[ntp:questions] Popcorn on prefer takes out system clock

Dave Hart hart at ntp.org
Wed Mar 7 01:35:16 UTC 2012

On Wed, Mar 7, 2012 at 00:15, A C <agcarver+ntp at acarver.net> wrote:
> It did look a lot like a very large binary number but I'm not dismissing
> anything at the moment.

Whatever is triggering the 2^31 second offset should be the first
problem you debug, IMHO.

>  In any case, whether it should or should not have
> triggered slewing, the reality is that it did actually cause a slew.  The
> PPM offset was stable at about -77.8 when the event occurred and within two
> loop cycles (16 seconds) it was -36.  It couldn't recover from that mess,
> the clock was just out of control.

Are you using the kernel loop discipline?  If ntptime reports
nondefault numbers, you are.  In that case, I'd suggest switching it
off using "disable kernel".

ntpd's daemon loop discipline in 4.2.7 limits the sum of its
instantaneous frequency adjustments to +/- 500 PPM.  The kernel loop
discipline uses integer math only and is responsible for calculating
the frequency given offset estimates from ntpd.  I'm assuming your
overspeed frequency changes are due to overflow in the kernel loop
likely triggered by the insane 2^31 s offset passed from ntpd.  Once
the insane input bug is resolved, you could re-consider using the
kernel loop discipline.  In addition to "disable kernel" you should
avoid using "flag3 1" with refclocks such as NMEA or PPS where it
enables direct PPS sync by the kernel loop discipline for now.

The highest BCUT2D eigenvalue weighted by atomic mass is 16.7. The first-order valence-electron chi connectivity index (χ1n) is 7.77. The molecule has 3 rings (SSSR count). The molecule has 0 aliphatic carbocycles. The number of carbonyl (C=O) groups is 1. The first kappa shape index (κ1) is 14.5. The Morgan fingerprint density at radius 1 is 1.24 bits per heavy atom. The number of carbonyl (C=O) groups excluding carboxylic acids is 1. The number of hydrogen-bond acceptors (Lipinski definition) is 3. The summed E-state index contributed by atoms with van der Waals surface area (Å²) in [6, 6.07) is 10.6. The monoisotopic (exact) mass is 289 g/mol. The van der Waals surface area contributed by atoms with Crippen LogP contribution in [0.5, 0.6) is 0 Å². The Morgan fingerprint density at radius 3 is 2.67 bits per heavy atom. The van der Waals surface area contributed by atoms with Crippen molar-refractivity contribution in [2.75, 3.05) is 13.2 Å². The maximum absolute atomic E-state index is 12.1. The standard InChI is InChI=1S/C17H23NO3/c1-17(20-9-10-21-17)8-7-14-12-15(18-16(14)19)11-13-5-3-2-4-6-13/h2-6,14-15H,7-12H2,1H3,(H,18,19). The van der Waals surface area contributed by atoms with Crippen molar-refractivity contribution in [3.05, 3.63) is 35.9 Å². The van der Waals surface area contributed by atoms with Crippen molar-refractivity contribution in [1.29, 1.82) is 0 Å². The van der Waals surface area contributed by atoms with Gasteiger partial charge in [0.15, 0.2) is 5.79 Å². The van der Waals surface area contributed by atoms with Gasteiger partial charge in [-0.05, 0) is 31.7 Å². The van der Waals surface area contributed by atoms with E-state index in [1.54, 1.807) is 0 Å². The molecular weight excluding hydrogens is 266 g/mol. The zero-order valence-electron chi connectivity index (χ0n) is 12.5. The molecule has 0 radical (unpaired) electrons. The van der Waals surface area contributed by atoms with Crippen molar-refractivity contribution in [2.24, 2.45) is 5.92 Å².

> I will try with NMEA and see if I can go without a preferred peer and still
> have PPS.  However, that eventually negates my use of SiRF binary so it's
> not exactly a viable long term solution.

I think it's a mistake to presume your end solution configuration as
you work through problems.  Using SHM on non-x86 systems is a bit of a
gamble at present, as the protocol for read consistency is imperfect
and x86 happens to have very strict ordering constraints which are
intentionally relaxed on other architectures for performance.  By far
most use and testing has been on x86, so the protocol weakness hasn't
been much of a practical issue.  There's been a lot of discussion of
what could be done better for the SHM protocol but not much refclock
code.  I think backwards compatibility would be good, too, but some
big names in ntpd and gpsd disagree and would be fine with a
requirement that ntpd >= version X needs gpsd >= version Y.  It would
simplify the refclock_shm.c code.

Take care,
Dave Hart

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